Where can I see Caravaggios for free in Rome?

Visitors to Rome are privileged enough to be able to see no less than six stunning Caravaggios in their original settings, completely free.

Born in 1571 in Milan, Michelangelo Merisi da Caravaggio was a groundbreaking renaissance painter who pioneered use of the chiaroscuro (light/dark) technique, and the use of real models he’d chosen from ‘the street’.

His unorthodox painting choices – as revolutionary at the time as Picasso was in the 20th Century – and his scandalous lifestyle generated a huge amount of notoriety which probably enhanced his popularity rather than damaged it, but it was this boistrousness that eventually cut his life short in 1610 as he returned to Rome to beg forgiveness for the violent act that had caused him to flee the city in 1606.

Despite the scandals that surrounded him, the paintings he was commissioned to paint were almost exclusively religious, and were usually commissioned by rich families for their private chapels within the churches of Rome, Naples, Malta and Sicily.

Three churches in the historic centre of Rome still preserve Caravaggios in their original setting, and it costs nothing to view them. They’re also within walking distance of each other – less than a mile apart in a fascinating ancient part of the city.

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Caravaggios in Rome

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Santa Maria del Popolo: 41.911450, 12.476311
San Luigi dei Francesi: 41.899574, 12.474399
Chiesa di Sant’Agostino: 41.901045, 12.474302
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Santa Maria del Popolo

Santa Maria del Popolo


Conversion-on-the-Road-to-DamascusTwo of the most famous Caravaggios grace the walls of the Cerasi chapel in this fascinating 11th-century church. Flanking an altarpiece by Carracci, the 1601 masterpieces depict the patron saints of Rome: on the left is the Martyrdom of St Peter, and on the right, the Conversion of St Paul.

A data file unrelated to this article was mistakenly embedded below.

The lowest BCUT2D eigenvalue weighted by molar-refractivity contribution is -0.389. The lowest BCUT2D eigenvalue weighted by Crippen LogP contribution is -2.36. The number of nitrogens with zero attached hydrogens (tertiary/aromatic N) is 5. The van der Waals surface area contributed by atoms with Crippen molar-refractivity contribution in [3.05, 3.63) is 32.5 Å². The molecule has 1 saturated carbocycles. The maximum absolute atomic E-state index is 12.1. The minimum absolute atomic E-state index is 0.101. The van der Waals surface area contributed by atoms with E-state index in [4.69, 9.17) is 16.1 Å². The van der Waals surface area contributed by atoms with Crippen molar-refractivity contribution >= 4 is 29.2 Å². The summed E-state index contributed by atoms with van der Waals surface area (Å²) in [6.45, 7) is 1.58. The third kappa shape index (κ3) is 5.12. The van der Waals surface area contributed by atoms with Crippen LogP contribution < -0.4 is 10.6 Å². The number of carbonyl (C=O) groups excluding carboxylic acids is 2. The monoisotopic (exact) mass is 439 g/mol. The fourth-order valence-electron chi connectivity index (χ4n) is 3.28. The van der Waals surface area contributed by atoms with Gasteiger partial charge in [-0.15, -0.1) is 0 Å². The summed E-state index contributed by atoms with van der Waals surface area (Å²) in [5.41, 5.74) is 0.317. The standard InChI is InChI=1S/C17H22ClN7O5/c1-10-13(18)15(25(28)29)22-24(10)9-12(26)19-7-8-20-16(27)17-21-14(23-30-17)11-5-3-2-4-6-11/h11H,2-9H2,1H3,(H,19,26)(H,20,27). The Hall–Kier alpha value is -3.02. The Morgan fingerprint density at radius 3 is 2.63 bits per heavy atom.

Santa Maria del Popolo, Piazza del Popolo, Rome, Italy
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San Luigi dei Francesi

The Matthew Cycle


The_Inspiration_of_Saint_MatthewHome to no less than three Caravaggios, the paintings line each wall of the Contarelli chapel in the church of St Louis of the French. The paintings are known as the St Matthew Cycle and depict the saint's Inspiration, his Calling, and his Martyrdom. Completed in 1600, these were among the first pieces that Caravaggio painted in Rome, and his embracing of, rather than rebellion against, the typical gloom of a Roman church was absolutely revolutionary and led to his wider fame.

San Luigi dei Francesi, Rome, Italy
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Chiesa di Sant’Agostino

Madonna di Loreto


madonna_dei_pellegriniCommissioned for the Cavaletti family chapel within St Augustine's church, this 1606 painting caused controversy when it was first unveiled because Mary's doorway was not considered sufficiently grand, and the feet of the pilgrims were authentically filthy.
Also known as Madonna dei Pellegrini: Madonna of the Pilgrims

Chiesa di Sant’Agostino, Piazza di Sant'Agostino, Rome, Italy

Other Caravaggios in Rome can be seen by buying tickets to the the Galeria Borghese, the Vatican Museums, the Capitoline Museums, the Palazzo Corsini, the Galeria Doria Paphilj, and most memorably to this author, Judith Beheading Holofernes is housed with other examples of his work in the Palazzo Barberini.